I plan to do an extensive plug wire comparison when I get my hands on a 4-channel scope. Until then here are some basics.
Spark plug wires are just conductors, they can not increase power. Most "high performance" plug wires brag about having low resistance. Low resistance wires will not increase power. In some cases they may actually hurt performance. Most low resistance wires produce electromagnetic interference (EMI) which can interfere with radios, fuel injection and electronic ignitions. If you feel big power gains after putting on low resistance wires it is because your old wires were dead or your coil output is marginal.
Cheap stock replacement resistor wires usually use carbon conductors. They do a great job at suppressing EMI. Carbon conductors work great when they are new but they burn out over time and require routine replacement. High output capacitive discharge (CD) ignitions will drastically reduce the life of carbon conductors. Most street cars don't need anything more than a set of cheap resistor wires.
Solid core wires (a.k.a. copper core, wire core) provide no EMI suppression and should only be used with breaker points or non-computerized electronic ignitions. Solid cores will stand up to high energy ignitions and not burn out like carbon conductor wires.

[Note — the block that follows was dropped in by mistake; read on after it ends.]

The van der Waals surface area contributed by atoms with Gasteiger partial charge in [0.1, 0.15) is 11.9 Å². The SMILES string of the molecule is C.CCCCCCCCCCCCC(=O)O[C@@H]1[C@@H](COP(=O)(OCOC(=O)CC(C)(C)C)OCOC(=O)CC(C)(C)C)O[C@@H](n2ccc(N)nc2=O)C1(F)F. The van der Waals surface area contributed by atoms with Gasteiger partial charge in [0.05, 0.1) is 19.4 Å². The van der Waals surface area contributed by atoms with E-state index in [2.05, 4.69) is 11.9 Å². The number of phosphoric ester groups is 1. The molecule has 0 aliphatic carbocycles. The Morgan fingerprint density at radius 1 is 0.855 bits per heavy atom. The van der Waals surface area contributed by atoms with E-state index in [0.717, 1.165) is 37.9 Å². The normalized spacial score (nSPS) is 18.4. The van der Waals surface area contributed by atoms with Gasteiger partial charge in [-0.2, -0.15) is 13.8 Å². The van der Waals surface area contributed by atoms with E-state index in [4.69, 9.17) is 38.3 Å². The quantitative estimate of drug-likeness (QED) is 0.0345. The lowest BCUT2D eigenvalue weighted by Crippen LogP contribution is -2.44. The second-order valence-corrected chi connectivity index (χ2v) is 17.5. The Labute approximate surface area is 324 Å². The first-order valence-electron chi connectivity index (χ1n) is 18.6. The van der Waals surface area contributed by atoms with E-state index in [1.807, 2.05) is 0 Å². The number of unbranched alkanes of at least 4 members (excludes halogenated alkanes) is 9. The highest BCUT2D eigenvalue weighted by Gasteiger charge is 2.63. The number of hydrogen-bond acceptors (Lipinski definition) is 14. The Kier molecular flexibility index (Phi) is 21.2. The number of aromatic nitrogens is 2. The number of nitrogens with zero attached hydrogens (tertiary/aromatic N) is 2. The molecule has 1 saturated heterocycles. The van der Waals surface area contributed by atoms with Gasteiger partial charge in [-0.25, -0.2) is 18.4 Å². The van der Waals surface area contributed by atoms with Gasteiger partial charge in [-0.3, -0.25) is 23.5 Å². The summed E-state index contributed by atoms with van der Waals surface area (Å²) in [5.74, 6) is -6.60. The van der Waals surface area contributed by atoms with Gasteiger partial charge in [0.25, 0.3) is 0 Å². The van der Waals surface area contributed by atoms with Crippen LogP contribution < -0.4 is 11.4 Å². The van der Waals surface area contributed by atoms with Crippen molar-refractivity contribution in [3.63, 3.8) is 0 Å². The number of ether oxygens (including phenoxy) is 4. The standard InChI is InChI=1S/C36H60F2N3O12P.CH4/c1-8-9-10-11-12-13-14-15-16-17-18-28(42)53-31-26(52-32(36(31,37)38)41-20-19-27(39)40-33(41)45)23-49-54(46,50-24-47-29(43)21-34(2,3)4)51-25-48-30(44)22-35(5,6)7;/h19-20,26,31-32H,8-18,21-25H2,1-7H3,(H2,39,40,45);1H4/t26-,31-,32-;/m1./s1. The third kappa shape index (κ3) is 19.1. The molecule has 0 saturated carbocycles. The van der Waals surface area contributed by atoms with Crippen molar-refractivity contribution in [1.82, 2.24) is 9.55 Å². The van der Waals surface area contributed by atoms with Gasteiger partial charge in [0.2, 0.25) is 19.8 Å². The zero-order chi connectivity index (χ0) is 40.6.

There are many different spiral core wires made today. They vary greatly from one manufacturer to the next. Generally speaking, spiral core wires suppress EMI better than solid core wires but not as well as carbon conductors. Like solid core wires they can handle high energy ignitions. Many manufacturers coat the spiral core with a carbon compound to aid in EMI suppression. The coating burns out (leaving you with little EMI suppression) so the effective life is no greater than cheap carbon wires. Unlike carbon core wires the conductor doesn't burn out so you don't know when to replace them. The most effective spiral wires have a magnetic core. They are expensive but provide superior EMI suppression and do not burn out. These are your best bet for computer controlled vehicles with high power ignitions. The cheaper spiral conductors (without magnetic cores) work fine on cars without computers.
Spark plug wires could use the greatest conductors in the world and still not work if the insulation isn't up to the task. The insulation needs to keep the spark in and the heat out. Pure silicone rubber is the best insulator but expensive. Most plug wires use a cheap insulator with a thin silicone jacket. These work fine at keeping the electricity in but are more susceptible to heat damage. Some wires don't even use a silicone jacket, don't bother with them. Bigger wires (8.5-10mm) are only needed if you are arcing through smaller ones. Cheap 7-8mm insulation works fine on most street cars. A race motor may need 8.5-10mm silicone insulation because of the extreme heat and high output ignition.
When it comes to plug
wires don't be fooled by flashy advertising, just buy what works for you. I run cheap 7mm
resistor wires on my car with absolutely no trouble.
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